Climate Crisis: Everywhere and Nowhere
It’s been a vexing question for Kari Norgaard: How can the crisis of climate change simultaneously affect the entire world and yet fail to make the evening news?
How can the impact of climate change be, as she puts it, “everywhere and nowhere”?
Her research shows that this paradox feeds off a host of intersecting factors: geopolitics, economics, cultural expectations—even how we see ourselves.
Norgaard (pictured), a UO sociologist, is investigating why we, as a species, seem incapable of coming to terms with this human-caused global crisis. Her body of work includes the critically acclaimed 2011 book, Living in Denial: Climate Change, Emotions and Everyday Life, a case study of one Norwegian community’s detachment from the stark reminders of a warming world, evidenced for example in a first snowfall that came two months later than usual.
Norgaard found that global warming was common knowledge among the highly educated and politically savvy Norwegians in her case study. But they were inclined to shift responsibility for the problem to the US or China. “They say, ‘We’re a small country, we’re not as bad as the Americans,’” Norgaard said.
By laying the blame elsewhere, Norgaard’s subjects were protecting the things that are important to them—a gas-guzzling SUV, perhaps. Her work has also shown that where climate change is concerned, people struggle with feelings of hopelessness, given the enormity of the issue, and feelings of guilt—for failing to make fundamental lifestyle changes.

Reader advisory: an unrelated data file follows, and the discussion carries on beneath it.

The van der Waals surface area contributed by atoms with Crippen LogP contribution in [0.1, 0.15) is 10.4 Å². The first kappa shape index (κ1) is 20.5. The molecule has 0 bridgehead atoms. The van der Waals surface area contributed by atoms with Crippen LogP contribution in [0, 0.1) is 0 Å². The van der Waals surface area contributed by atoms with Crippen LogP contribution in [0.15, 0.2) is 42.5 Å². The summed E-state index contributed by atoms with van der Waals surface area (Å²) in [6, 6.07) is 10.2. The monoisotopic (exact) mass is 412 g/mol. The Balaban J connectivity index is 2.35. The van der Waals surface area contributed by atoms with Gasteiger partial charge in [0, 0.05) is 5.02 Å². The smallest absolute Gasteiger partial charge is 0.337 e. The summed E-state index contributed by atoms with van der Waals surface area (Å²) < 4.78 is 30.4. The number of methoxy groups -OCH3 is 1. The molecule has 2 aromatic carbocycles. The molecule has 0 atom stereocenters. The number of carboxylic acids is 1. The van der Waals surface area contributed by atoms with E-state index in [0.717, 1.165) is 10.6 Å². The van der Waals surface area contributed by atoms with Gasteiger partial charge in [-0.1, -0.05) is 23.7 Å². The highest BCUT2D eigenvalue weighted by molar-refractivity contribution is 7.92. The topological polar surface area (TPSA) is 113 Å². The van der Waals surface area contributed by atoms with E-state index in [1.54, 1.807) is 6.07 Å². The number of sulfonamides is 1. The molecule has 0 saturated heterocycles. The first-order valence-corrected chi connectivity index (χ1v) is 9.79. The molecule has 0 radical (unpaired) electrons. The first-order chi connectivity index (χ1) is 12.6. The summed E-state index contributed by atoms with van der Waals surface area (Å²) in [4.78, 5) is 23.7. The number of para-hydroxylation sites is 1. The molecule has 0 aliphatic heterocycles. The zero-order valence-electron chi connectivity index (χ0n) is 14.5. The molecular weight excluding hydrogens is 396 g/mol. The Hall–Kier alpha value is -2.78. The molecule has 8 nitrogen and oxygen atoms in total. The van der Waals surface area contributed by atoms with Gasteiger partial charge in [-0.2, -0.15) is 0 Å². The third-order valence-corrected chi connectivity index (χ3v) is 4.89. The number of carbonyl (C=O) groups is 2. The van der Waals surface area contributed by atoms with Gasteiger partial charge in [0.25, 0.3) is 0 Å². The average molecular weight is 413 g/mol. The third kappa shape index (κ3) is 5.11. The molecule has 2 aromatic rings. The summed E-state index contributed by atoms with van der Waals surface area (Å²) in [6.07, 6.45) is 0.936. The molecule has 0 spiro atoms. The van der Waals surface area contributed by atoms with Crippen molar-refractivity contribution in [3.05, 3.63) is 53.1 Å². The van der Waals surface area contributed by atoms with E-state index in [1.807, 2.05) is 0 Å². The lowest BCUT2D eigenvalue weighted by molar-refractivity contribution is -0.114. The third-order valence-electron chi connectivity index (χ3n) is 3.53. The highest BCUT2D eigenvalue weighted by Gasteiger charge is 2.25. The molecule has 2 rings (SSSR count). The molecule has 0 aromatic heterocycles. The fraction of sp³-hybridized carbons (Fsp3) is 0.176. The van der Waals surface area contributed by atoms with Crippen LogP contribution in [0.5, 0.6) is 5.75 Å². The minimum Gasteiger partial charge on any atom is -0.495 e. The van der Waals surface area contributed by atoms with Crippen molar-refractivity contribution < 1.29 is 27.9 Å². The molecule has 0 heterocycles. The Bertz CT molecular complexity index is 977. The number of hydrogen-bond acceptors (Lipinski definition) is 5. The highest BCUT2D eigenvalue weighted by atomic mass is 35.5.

Said one woman interviewed by Norgaard: “I have a guilty conscience, that’s why I try not to think about it.”
Unfortunately, this is a self-fulfilling prophecy. If people don’t hear their friends and neighbors talking about climate change, they’re less likely to bring the matter up themselves, Norgaard said.
“My research is focused on the people who know it’s happening—it’s about denial in the form of apathy,” she added.
But while many think of climate change in terms of “What should I be doing differently?,” Norgaard stresses that to solve this global problem, it is our political leaders who must change course.
“The response we need is not about riding bikes or changing a light bulb, it’s about reengaging democracy,” Norgaard said. “What individual people can do is talk about climate change, care about it, demand political action.”
Tackling this massive and politically charged issue has earned Norgaard no shortage of venom from skeptics. Rush Limbaugh denounced Norgaard as an “environmentalist wacko” in a 2011 tirade and she has been attacked in YouTube videos, as well.
Norgaard pays little attention to the denial movement, beyond noting that its most serious threat is in distracting the rest of us from acting responsibly. But she expects the clamor from critics to die down over time.
“As climate change becomes more obvious,” Norgaard said, “that’s going to go away.”
In just the last year or so, Norgaard has been buoyed by indications that climate-change policy might finally be moving to center stage. President Obama and Chinese president Xi Jinping recently signed a historic agreement to cut emissions. There is more news coverage and more civic action, she said, noting for example that some 400,000 people joined in a march last fall in New York City, demanding government action.
“There is so much climate activism now,” she added. “The problem is extremely serious and things do not look good. However, in the last year it is very energizing to me that there are more people talking about it.”
Photo: Matt Cooper